Portable Arcade and Media Player




Introduction: Portable Arcade and Media Player

About: Love making stuff. http://www.tvfoodmaps.com https://twitter.com/fsa317

This project started after I made a full size retro arcade cabinet powered by a raspberry pi. The full size cabinet was great for a basement but I wanted to make a portable version with a few cool features:

  • 2 Player with cordless (ended up using Bluetooth) arcade style joysticks.
  • Support for both game emulation and media player features (play games or watch movies).
  • Support for a "built-in" LCD as well as plugging in to a TV.
  • Remote control for navigation.

I also wanted to do this relatively cheap so I've used a few things I had from the previous build as well as some things I had laying around including an old laptop, a rarely used humidor (yes, a humidor) and a random box I got with Mets logo on it (no clue where it came from).

The basic setup is this:

  • The "main" box (from the Mets box) has in it a Raspberry pi loaded with 2 operating systems - a PiPlay image for arcade games and a RaspBMC for watching movies.
    • Also in the box is a hard drive I removed from my old laptop and a USB hub for powering the RPi and the hard drive.
    • The box has external ports for HDMI and a female DC power input (more on this later).
  • The "big box" (the humidor) has the laptop's LCD screen mounted to the inside as well as an LCD controller board. It also has ample space so that the main box can fit inside it.
  • (2) Bluetooth enabled joystick boxes with 4 arcade buttons, a joystick and some extra buttons for navigation.

The nice part about this setup is that when I plan on using another TV I just need the smaller box, when I want to use the LCD I need the bigger box but the small box is in it. In both setups I only need 1 power source (see the power section for more info).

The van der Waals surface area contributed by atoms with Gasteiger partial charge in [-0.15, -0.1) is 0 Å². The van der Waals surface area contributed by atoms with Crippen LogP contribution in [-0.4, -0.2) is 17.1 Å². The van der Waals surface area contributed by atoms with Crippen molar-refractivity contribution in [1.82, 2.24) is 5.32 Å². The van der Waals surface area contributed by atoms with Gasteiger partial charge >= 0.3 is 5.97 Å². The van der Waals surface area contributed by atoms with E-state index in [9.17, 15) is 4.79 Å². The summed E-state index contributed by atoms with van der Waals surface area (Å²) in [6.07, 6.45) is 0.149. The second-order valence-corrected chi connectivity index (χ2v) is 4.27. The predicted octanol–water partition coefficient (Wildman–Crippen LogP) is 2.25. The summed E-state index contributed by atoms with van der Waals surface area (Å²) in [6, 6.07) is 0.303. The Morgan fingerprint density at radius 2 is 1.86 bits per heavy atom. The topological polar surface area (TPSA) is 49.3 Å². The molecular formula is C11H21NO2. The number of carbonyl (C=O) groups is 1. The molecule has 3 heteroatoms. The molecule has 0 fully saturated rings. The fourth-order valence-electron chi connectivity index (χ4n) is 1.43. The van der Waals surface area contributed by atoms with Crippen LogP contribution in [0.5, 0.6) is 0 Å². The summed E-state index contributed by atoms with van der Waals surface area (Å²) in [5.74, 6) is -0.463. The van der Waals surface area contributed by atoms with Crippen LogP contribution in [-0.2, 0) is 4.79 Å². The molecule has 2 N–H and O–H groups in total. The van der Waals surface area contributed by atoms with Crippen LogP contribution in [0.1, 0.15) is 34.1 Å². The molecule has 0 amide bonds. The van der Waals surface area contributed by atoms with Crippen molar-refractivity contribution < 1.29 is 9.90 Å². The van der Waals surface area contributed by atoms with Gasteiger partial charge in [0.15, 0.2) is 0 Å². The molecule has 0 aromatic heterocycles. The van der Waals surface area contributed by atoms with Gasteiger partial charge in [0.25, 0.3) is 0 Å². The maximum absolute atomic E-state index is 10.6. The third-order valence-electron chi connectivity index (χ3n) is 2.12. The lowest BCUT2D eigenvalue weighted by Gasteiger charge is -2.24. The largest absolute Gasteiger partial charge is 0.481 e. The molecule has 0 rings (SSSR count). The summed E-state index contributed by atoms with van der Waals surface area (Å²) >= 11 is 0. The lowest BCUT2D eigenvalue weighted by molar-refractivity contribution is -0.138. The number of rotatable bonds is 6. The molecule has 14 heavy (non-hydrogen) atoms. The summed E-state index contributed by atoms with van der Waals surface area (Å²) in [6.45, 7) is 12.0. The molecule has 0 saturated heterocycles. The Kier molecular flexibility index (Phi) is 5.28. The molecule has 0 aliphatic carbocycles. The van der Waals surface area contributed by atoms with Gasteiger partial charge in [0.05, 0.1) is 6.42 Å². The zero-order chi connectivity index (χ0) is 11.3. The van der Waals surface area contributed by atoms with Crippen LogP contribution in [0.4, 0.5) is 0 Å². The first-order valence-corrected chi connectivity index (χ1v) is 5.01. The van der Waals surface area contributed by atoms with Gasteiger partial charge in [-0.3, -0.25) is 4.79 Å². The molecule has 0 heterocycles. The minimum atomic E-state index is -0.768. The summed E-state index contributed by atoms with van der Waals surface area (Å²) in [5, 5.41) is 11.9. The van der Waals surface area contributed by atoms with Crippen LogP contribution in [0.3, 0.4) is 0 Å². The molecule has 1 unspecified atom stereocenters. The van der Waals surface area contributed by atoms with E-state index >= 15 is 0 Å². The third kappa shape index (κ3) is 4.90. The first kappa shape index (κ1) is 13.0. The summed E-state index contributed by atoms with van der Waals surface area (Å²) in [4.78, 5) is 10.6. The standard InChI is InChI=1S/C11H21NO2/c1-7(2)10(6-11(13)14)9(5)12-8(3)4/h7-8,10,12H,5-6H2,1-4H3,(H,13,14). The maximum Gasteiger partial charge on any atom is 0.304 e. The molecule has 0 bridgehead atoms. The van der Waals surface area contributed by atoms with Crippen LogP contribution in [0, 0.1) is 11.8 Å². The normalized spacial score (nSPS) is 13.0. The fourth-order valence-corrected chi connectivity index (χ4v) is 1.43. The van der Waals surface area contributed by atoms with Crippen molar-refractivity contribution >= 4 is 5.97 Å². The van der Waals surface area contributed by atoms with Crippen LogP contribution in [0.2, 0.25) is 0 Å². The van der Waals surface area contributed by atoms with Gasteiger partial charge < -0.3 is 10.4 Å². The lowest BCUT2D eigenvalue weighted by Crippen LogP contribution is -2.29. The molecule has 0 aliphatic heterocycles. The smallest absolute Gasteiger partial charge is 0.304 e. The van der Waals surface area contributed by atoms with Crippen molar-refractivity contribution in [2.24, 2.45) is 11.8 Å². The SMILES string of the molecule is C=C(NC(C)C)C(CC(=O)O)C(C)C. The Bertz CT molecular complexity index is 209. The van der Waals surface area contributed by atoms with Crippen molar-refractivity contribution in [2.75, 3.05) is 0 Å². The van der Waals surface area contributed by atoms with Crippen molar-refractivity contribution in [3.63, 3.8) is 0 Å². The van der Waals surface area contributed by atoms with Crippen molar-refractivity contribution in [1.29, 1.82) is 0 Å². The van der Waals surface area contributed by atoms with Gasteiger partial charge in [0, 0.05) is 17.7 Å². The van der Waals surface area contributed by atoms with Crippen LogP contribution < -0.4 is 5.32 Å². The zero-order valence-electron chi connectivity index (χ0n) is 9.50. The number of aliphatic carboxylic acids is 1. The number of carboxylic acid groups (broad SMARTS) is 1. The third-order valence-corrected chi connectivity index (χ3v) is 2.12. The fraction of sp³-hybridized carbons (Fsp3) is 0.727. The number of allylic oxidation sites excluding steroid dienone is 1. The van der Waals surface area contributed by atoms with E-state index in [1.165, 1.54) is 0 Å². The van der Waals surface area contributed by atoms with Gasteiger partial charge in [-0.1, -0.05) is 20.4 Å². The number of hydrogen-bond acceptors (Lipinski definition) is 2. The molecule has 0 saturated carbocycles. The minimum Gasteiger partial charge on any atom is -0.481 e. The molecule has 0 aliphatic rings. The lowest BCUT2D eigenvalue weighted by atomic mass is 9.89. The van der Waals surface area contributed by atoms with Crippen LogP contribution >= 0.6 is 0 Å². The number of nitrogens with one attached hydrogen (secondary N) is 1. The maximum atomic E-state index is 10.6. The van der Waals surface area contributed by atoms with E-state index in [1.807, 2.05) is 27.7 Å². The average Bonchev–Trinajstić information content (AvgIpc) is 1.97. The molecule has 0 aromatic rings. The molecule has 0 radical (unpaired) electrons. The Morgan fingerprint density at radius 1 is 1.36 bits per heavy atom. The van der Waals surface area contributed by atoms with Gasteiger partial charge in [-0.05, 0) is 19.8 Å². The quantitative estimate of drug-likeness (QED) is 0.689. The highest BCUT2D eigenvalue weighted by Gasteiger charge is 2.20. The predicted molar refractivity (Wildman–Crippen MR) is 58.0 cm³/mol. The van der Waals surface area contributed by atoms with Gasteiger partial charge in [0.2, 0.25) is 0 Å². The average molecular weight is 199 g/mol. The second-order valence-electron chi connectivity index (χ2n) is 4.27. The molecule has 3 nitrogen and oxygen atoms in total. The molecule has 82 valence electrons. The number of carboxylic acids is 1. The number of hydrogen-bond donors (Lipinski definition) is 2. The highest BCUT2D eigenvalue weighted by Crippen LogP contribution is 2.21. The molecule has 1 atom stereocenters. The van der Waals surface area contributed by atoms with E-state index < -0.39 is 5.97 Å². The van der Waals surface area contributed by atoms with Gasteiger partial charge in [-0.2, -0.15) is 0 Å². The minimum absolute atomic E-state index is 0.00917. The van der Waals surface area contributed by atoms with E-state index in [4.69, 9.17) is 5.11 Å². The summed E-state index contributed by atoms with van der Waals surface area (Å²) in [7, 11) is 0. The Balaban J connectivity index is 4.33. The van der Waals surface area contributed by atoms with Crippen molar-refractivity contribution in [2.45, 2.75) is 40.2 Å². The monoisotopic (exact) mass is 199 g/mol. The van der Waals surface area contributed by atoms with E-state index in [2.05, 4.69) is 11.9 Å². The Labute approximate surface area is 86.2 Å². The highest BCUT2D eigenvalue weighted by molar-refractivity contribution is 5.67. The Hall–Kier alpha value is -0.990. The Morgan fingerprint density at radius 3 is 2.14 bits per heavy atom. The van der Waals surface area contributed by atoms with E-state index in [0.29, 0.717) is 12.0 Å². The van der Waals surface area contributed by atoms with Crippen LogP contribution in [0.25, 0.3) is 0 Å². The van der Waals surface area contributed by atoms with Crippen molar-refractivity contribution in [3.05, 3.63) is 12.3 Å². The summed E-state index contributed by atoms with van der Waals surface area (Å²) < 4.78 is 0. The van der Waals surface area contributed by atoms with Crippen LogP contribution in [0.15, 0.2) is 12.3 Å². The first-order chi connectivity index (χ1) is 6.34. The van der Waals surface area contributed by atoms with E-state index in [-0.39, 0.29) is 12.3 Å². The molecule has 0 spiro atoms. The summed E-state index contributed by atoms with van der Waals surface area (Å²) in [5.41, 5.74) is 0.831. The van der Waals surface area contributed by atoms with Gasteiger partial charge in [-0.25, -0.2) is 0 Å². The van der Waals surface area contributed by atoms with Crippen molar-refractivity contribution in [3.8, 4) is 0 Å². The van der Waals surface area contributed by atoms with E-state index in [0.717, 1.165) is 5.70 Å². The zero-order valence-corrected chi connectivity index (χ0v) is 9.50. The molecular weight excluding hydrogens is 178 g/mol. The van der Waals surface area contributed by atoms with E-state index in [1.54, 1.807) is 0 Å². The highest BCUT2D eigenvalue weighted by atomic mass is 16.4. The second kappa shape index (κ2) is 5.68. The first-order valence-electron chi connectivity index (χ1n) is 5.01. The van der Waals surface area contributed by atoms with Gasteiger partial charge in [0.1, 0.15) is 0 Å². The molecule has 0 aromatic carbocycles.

Step 1: Materials Needed

This is a list of some of the materials I needed to purchase or rummage for:

  • Raspberry Pi B+
  • 8 GB SD Card
  • USB Bluetooth Dongle
  • USB Wifi Adapter
  • SATA Hard Drive Adapter
  • 4 Port Powered USB Hub (I got the amazon one - 5v/2.5A)
  • SATA Hard Drive (I used one from an old laptop)
  • LCD Screen (I took apart the screen from an old laptop)
  • LCD Controller (Contact vendors on ebay, give them your LCD model and they'll help get you the right controller)
  • Small box
  • Bigger box (big enough to mount your LCD in the inside and fit the smaller box and LCD controller)
  • About 5 DC power connectors both male and female.
  • A 12V / 5A power DC power supply
  • A set of arcade buttons and joysticks - I got a set of Happ off ebay pretty cheap.
  • A few extra buttons (I bought these from AdaFruit)
  • 2 Joystick boxes - I used the "Walnut Hollow Unfinished Wood Box, Roomy" from Amazon
  • 2 EzKey bluetooth modules from Adafruit.
  • 2 battery packs
  • Lots of connector wires (you can use all different types, I mixed and matched based on what I had
  • 2 5V/3A UBECs (got them off amazon)